How to be a writer: If you want to be a writer, read on...
How do you become a writer? Here’s the essential advice that every writer needs to hear as they set out on their writing journey.
• Write. And then write some more.
If you write, you’re a writer. So write. The more you exercise your writing muscles, the easier it will feel and the better you will do it. Write about anything that takes your fancy. Write about it at length. Write for the pleasure of writing. But above all, keep writing.
• Cross it all out and start again.
The more able you are to look at your work and see that it’s not as good as you want it to be, the better a writer you will be in the long term. Put your heart and soul into your work and then be prepared to delete every single word of it and start again. And again. And again. Until you get it right. In the short term, it will hurt like crazy. In the long term, it will give you an editor’s eye, and that will make you a better writer.
• Read and read and read and read. And then read some more.
Every time you pick up a book by another writer and immerse yourself in the world they 've created and the language they’ve used to create it, you are not just reading for pleasure. You will be learning things that will affect your own writing. Read widely. As widely as you can. Leave your chosen genre behind and explore the vast treasury of books out there. Every writer you read will have something to teach you. It may be about plot, or atmosphere, or how to create a scene, or how to use words. It may be about how to create suspense. It may be a lesson in what you don't want to write yourself. And reading the great writers will inspire you to reach for the stars in your own work, even if you’re realistic enough to know you’ll never be the next Virginia Woolf or Dylan Thomas.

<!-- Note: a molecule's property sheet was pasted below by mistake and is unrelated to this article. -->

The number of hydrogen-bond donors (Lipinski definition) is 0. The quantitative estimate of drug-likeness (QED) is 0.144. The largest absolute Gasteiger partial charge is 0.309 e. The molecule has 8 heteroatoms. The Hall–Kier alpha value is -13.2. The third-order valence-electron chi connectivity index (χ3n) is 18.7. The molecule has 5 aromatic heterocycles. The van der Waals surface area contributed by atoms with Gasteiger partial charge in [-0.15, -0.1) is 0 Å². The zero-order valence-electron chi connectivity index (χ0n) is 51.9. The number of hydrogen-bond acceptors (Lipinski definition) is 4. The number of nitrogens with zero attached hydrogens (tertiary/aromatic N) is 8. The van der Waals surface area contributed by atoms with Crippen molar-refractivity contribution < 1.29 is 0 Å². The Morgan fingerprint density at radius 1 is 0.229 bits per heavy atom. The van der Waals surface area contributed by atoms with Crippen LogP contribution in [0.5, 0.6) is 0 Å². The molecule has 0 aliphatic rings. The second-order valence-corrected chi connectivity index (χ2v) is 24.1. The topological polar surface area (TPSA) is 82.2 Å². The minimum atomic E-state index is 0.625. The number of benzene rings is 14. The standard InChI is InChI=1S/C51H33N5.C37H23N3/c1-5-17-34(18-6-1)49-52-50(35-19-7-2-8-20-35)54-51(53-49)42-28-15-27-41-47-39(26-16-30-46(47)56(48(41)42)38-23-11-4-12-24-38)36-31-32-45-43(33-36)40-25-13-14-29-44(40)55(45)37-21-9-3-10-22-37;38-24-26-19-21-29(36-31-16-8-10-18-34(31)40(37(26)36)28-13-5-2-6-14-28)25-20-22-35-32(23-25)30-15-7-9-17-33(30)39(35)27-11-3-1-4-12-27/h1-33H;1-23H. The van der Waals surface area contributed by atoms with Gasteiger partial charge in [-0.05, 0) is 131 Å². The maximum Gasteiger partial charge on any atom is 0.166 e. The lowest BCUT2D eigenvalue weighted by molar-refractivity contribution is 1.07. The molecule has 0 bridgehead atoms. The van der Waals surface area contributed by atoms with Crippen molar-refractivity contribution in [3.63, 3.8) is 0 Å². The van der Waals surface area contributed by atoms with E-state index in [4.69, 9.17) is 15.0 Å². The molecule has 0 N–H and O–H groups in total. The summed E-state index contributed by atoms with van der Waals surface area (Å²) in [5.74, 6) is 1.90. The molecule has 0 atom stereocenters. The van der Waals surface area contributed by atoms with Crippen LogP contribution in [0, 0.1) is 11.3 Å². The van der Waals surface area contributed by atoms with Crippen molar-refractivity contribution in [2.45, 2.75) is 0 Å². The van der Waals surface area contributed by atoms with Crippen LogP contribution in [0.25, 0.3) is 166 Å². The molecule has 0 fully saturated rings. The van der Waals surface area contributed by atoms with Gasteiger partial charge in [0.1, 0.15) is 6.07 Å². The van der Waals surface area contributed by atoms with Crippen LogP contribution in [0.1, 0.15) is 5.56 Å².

• Write about something that makes you want to write.
Have you ever met a writer who wasn’t passionate? About writing, about what they’re writing about, about the subject they’re currently researching, about the new thing they’ve just heard of that they need to find out all about? If you write about something that you love and that fires you up, that enthusiasm will bring your writing to life. The best music writers love music. The best sports writers are obsessed with sport. The best crime writers are fascinated with criminal psychology. You can’t write about nothing – well, you could, but it would probably be limiting – so find something you really want to write about, and write it.
• Be curious.
Writers are interested in everything that might feed into their writing. Be the sort of person who asks ‘why’ and ‘how’ and ‘who’ and wants to know the answers. Good writing is full of insight, even when it wears its knowledge lightly.
• Experiment with different kinds of writing.
You think you want to write poetry but you’re fascinated by dialogue, so why not try a script? If your short stories have become formulaic, why not think about the challenge of a novel? Maybe that novel you started hasn’t come to life because you’d be better writing a non-fiction book, or articles. But if you don’t try, you’ll never know where your voice best comes to life. And there’s never any harm in having more than one writing style. You may find you can express yourself in different ways though different media. Don’t get stuck in a rut – try everything to see how your writing voice works.
• Write for yourself but remember your reader, even if it’s only an imaginary reader.